Erected in1987 by the Kentucky Historical Society-Kentucky Department of Highways, the Jesse Stuart Historical Marker gives a brief historical account of the life of Greenup's most legendary citizens. Jesse Stuart (1906-1984) was best known for his writings about his life growing up in W-Hollow. Stuart was also known for his contributions to education in just Eastern Kentucky but all over the world as well. Throughout his career, Stuart received many accolades for his literary works.
While growing up as farmer's boy in W-Hollow, Stuart began writing around his teenage years, and in high school, Stuart submitted some of his work to some literary magazines. During the time Stuart was in high school, it was common for high school students to earn certificates and teach while they attended classes, and that is what Stuart did during his senior year. After graduating high school in 1926, Stuart went onto Lincoln Memorial University in Harrogate, TN and his degree in English. Afterwards, he developed his teaching skills by taking classes at the George Peabody College for Teachers. However, Stuart went through some difficult obstacles later when he went to the English graduate degree program at Vanderbilt University in Tennessee, such as losing his graduate thesis and other belongings when his dormitory caught fire. Later, Stuart left Vanderbilt when he decided he did not want to be a literary scholar but rather a creative writer. Stuart began working as the principal for McKell High School after leaving Vanderbilt.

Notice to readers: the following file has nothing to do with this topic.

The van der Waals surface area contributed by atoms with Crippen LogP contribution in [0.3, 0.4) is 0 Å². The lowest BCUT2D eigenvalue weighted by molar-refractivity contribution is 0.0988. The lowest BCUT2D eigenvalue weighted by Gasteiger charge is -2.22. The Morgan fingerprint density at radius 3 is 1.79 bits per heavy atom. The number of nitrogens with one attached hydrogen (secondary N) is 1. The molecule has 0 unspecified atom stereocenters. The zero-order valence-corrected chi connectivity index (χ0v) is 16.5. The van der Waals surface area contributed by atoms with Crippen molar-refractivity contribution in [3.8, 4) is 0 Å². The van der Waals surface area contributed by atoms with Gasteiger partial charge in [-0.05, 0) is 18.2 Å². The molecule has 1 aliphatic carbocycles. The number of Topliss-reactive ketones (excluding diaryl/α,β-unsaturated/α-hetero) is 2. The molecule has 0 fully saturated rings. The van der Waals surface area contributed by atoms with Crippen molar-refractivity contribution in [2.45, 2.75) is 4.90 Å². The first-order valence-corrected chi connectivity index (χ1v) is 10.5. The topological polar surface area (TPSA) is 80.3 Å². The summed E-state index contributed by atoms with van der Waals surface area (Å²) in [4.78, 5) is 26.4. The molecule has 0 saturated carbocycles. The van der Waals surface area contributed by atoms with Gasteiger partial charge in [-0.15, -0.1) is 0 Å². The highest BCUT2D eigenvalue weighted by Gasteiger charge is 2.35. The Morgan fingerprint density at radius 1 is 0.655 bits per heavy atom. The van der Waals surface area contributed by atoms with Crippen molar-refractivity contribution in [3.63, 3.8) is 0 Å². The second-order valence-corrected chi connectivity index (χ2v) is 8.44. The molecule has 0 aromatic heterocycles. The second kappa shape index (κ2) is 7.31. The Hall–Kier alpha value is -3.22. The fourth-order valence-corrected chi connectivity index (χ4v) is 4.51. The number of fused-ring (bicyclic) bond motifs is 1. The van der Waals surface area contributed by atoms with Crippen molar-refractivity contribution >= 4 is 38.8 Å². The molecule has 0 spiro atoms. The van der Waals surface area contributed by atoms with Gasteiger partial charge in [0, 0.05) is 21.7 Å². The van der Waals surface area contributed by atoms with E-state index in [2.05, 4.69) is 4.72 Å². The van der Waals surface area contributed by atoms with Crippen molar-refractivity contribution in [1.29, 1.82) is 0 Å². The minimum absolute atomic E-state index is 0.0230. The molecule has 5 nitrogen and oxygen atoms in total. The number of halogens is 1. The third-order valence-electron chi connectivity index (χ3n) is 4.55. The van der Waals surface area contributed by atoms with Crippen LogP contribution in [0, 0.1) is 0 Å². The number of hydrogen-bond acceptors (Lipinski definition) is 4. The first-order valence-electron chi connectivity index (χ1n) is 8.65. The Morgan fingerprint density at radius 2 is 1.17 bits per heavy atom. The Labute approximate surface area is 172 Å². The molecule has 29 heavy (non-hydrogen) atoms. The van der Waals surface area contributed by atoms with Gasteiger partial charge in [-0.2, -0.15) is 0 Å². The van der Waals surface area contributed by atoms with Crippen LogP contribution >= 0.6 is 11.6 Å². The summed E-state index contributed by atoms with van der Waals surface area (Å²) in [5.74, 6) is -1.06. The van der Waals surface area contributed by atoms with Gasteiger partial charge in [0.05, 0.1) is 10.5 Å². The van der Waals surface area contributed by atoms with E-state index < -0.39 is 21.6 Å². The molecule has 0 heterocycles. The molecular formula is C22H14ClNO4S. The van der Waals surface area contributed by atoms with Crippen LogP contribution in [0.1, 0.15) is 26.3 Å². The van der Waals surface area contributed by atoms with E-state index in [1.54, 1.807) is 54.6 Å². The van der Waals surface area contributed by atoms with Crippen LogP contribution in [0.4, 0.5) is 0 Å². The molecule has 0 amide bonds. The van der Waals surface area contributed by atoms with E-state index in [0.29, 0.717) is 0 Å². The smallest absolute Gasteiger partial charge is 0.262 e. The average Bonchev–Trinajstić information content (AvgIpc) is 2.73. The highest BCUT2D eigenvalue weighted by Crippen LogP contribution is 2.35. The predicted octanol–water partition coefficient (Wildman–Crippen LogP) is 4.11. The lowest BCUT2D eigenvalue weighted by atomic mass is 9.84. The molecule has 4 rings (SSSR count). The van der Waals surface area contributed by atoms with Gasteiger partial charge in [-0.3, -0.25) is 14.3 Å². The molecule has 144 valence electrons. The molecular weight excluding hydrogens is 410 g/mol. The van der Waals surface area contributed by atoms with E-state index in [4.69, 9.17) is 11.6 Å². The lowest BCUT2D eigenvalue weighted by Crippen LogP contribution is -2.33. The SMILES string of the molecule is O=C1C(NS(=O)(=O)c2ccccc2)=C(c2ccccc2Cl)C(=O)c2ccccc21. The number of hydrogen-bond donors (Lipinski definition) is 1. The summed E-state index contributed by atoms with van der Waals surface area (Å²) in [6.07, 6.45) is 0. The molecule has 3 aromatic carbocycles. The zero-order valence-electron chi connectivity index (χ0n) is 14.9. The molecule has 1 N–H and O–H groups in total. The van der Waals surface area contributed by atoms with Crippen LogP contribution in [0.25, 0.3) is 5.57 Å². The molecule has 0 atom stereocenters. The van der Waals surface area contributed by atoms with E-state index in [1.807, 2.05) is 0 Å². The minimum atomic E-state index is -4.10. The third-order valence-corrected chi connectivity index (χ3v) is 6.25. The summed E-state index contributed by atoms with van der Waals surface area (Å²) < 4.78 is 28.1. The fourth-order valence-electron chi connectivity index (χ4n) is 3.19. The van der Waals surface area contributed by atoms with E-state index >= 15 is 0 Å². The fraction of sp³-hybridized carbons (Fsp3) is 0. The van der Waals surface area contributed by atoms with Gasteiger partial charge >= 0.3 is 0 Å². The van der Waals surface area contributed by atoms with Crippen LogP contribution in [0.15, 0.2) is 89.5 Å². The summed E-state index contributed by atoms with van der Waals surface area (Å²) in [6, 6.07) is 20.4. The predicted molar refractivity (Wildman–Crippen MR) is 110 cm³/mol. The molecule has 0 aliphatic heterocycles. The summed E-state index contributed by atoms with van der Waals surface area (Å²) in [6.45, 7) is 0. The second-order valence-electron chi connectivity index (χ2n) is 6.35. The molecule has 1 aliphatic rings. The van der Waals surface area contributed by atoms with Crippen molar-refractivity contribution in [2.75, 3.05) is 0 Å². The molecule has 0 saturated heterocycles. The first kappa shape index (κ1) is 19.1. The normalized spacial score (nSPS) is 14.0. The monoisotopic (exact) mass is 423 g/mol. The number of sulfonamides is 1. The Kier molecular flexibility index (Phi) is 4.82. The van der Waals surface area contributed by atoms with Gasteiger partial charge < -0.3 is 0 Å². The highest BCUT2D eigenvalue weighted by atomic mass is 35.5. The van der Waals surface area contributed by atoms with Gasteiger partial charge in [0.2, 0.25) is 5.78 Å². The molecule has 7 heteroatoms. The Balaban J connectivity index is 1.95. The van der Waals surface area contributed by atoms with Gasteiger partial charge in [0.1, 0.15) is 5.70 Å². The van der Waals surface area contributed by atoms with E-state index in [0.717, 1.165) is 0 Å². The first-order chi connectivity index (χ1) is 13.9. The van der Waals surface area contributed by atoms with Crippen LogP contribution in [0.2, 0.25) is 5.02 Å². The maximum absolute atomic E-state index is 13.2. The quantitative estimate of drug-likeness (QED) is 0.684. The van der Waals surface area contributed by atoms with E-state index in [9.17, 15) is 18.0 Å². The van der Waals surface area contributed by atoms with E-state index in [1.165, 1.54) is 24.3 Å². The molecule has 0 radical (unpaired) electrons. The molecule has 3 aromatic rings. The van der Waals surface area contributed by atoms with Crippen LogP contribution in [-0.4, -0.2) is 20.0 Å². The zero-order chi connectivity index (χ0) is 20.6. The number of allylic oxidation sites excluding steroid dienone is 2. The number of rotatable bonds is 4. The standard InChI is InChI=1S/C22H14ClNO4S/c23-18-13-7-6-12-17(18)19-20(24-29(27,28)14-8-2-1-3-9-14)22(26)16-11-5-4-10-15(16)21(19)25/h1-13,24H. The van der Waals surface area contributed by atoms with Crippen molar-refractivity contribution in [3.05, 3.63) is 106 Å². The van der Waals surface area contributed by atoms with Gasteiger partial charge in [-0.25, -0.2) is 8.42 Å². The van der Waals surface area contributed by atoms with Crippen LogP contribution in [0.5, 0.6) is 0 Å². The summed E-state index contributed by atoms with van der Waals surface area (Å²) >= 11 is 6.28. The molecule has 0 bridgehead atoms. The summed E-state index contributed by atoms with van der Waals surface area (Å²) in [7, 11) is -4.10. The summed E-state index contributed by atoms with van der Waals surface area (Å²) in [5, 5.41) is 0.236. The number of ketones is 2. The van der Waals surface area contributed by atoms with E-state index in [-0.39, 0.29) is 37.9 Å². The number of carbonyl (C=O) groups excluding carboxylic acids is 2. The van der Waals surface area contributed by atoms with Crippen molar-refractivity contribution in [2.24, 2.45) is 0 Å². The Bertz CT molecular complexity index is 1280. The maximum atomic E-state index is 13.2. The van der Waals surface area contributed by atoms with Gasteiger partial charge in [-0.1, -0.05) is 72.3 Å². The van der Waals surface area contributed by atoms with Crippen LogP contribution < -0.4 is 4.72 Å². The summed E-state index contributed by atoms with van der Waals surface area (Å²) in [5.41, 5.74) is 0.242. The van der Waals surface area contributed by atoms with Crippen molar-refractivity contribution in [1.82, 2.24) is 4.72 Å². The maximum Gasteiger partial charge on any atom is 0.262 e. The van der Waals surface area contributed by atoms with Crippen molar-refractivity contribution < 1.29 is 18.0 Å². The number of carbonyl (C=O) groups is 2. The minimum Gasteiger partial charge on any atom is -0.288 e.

In 1936, with the advice from his professor at Peabody, Stuart applied for a Guggenheim Fellowship to travel abroad for a year of studying and writing. At the time of his proposal, Stuart had already published two book, Man with a Bull Tongue Plow (1934) and Head O' Hollow (1936). The next year, he received word that his proposal for the fellowship was approved, saying he was one out of sixty-one Americans to receive the grant that year. The Greenup County Board of Education granted him a year's leave for the engagement. The purpose of his fellowship was to the study the commonalities of Scottish and Appalachian folklore and literature.
After his return from his Fellowship, Stuart continued to teach English and worked in the education system. In addition, Stuart participated in many ventures to help improve the quality of life within the region, such as advocating for the development of the state bookmobile program, serving as the chair for the Greenup County Library, and raised money for the Gertrude Ramey Orphanage. Stuart was also part of the Lion's Club and the Greenup Methodist Church. All of his contributions earned him some major awards later in his life, such as 1954 Poet Laureate for Kentucky, the 1955 Centennial Award for Literature at Berea College in Berea, KY, the Academy of American Poets achievement award in 1961, and the 1975 Pulitzer Prize for Poetry. By the time Stuart passed away in 1984, Stuart left behind sixty novels, forty seventy-five short stories, and over three thousand poems for all the world to read and relive his life in Eastern Kentucky.